Since 1975, there have been few animals that have terrified the world quite like the great white shark. Why is that? Was there a spike of shark attacks that year? No. In fact, it’s the other way around. In 1975, the biggest attack on the shark took place on the big screen when Steven Spielberg released his hit thriller movie, Jaws.
Since then, nothing has been the same for sharks.
Despite only being responsible for the death of one person every two years in the US, sharks are widely considered one of the most dangerous creatures on this planet by many people.
For some reason, the human rationale overlooks the fact that 1.3 million people die in a car-related accident each year. Ironically, we will all happily jump into a car to head to the beach, where we will only dip our toes in the water for fear of a shark.
But whilst a shark attacking a human is a rare occurrence, it is rarer to see a shark attack another shark – unless you are brave enough to travel into shark-infested waters.
Whilst a majority of us don’t have the stomach for it, there are those who will make the intrepid trip into the dark depths of the ocean.
What they find once they get there is pretty terrifying, as this haunting video of two sharks fighting will prove…
Having watched that, it’s easy to see why there was a significant drop in the number of people visiting the beach the year that Jaws was released.
But this isn’t the only time that a shark’s cannibalistic nature has been caught on camera. Earlier this month, the Virginia Institute of Marine Science were left shocked when the small 4ft shark that they’d captured for observation was munched by a 13ft mature male great white shark as it was hauled into their boat.
In a Facebook post by Virginia Marine Institute, they stated:
“VIMS Longline caught another white shark today 3.5 miles off of Sandbridge. Lost at the boat before we were able to get the shark on board. For size reference the small shark was 4 feet. We estimated the mature male great white at 12-13 feet!
Boy did he make a mess of our line!”
The incident occurred just three miles off the coast of Sandbridge, Virginia. The area is a known home for sharks, although only small species. The arrival of the great white shark was as much a shock for researchers as it was for the small shark caught in their net.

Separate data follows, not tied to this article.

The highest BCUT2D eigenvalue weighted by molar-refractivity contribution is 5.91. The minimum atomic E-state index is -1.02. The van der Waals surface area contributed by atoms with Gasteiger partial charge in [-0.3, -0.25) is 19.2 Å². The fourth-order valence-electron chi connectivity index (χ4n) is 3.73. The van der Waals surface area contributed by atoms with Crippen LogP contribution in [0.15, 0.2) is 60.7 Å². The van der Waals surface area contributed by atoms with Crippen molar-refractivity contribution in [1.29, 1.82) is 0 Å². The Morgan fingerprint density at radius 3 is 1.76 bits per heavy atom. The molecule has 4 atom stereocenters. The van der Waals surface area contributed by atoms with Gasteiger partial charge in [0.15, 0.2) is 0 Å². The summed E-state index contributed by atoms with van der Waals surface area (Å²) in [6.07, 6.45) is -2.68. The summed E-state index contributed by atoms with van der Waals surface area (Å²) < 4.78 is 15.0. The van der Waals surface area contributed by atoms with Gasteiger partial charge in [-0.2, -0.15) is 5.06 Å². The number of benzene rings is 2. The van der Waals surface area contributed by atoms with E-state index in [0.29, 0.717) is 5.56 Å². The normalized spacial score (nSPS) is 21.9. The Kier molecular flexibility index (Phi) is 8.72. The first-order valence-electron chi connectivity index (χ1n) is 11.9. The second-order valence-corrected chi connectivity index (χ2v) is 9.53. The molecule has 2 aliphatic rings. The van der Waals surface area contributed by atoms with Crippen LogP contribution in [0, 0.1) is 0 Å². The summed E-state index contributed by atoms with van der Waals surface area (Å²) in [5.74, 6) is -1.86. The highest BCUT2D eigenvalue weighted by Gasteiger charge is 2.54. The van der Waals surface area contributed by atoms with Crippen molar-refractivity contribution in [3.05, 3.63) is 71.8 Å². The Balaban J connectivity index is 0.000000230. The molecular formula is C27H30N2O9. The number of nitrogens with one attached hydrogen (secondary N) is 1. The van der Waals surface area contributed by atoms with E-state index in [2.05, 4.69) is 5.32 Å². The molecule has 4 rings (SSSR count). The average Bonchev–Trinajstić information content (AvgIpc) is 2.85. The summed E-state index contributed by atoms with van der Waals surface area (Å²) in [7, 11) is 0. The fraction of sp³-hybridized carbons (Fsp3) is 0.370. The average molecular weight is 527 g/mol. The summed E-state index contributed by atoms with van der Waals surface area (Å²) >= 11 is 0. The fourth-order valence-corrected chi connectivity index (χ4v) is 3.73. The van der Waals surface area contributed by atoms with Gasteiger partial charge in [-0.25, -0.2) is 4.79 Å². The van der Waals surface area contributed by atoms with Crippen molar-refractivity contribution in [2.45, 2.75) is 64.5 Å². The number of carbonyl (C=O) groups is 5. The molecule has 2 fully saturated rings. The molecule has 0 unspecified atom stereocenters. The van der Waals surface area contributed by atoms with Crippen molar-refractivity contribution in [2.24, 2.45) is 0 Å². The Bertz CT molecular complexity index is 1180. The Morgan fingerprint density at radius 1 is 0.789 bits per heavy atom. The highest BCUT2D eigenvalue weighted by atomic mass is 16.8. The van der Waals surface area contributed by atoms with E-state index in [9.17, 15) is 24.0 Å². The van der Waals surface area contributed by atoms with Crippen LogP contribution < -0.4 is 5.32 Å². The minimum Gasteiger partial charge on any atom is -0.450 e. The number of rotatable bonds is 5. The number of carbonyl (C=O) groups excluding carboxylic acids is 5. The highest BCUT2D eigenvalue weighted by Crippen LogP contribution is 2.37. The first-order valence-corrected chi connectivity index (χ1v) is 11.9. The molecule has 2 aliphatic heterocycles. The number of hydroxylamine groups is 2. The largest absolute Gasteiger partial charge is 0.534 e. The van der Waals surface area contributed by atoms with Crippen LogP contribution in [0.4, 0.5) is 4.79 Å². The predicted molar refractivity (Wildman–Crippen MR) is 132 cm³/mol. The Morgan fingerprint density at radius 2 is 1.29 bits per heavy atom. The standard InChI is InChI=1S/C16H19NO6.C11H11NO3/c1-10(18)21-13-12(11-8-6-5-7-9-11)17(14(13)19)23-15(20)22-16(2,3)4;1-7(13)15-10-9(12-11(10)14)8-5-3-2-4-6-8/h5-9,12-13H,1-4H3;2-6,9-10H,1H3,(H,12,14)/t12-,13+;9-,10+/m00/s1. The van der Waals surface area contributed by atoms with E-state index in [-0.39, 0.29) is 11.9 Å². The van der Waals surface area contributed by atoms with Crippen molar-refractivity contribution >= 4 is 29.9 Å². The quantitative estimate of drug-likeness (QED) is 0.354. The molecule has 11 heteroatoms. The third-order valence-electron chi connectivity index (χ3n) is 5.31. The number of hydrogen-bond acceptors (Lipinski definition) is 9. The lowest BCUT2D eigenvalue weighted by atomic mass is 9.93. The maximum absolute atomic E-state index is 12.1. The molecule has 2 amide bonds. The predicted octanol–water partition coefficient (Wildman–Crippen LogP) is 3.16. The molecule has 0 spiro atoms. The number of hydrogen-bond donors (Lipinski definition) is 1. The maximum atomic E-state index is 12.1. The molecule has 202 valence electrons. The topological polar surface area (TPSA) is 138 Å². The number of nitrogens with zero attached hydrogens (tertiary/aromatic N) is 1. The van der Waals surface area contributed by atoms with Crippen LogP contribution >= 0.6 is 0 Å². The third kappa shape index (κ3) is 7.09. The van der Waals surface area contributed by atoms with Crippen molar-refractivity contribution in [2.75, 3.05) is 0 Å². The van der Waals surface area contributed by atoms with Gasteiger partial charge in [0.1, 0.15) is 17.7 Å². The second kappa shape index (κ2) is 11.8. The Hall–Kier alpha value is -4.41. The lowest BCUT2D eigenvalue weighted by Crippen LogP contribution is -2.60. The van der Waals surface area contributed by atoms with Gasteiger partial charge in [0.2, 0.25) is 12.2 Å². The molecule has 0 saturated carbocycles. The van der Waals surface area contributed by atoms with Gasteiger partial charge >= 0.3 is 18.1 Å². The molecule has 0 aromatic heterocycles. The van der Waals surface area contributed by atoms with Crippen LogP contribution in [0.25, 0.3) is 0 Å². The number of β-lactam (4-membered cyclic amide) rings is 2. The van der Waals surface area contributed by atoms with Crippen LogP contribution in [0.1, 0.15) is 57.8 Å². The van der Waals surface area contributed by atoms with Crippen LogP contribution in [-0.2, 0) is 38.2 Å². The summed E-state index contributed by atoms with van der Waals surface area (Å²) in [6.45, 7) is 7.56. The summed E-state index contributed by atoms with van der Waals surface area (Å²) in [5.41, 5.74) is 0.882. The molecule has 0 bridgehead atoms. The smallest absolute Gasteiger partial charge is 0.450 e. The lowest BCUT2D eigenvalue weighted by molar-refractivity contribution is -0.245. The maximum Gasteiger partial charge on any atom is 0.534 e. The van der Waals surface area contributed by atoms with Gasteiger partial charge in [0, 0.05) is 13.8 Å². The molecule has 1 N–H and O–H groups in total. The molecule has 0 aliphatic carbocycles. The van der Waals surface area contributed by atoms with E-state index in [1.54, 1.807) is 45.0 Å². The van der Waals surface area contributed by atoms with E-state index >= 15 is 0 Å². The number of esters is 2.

Of course, it’s worth remembering that for every one human killed by sharks, there are approximately two million sharks killed by humans. Fact.
Of course, shark attacks are more prominent in certain areas. For example, Hawaii, Florida, Australia and South Africa are all hot spots for the beasts, which can grow up to 6.4m in length.
However, even in those locations, you are unlikely to see two great whites go at one another in the manner exhibited in this rare footage.
But when sharks do attack humans, they do it properly. Watch this video to see just how horrifying it can be…
The last recorded shark attack to occur in the US took place off the coast of Hawaii in April 2015, when 65-year-old Margaret Cruse was bitten in the upper torso whilst snorkeling in a popular surfing spot known as ‘The Dumps’. Her body, which was missing an arm, was later discovered by other snorkelers in the area who no doubt felt extremely lucky to be alive.
Meanwhile, it is thought that the first known shark attack took place in 1642 when Anthony Van Corlaer, a trumpeter of the garrison from modern-day New York City, swam across the Hudson River to sound the call for war after learning that the English were on their way to seize the colony.
But Van Corlaer never made it across from Manhattan to The Bronx…
A witness to the incident claimed that the infamous trumpeter was killed by “the devil” in the shape of a fish came from below to “seize the sturdy Antony by the leg and drag him beneath the waves.”
With these scary stories in mind, it’s easy to see why sharks are so feared by the masses.
However, you’d have to be incredibly unfortunate to find yourself in the Jaws of a hungry shark – nevertheless, always be vigilant when popping into the water!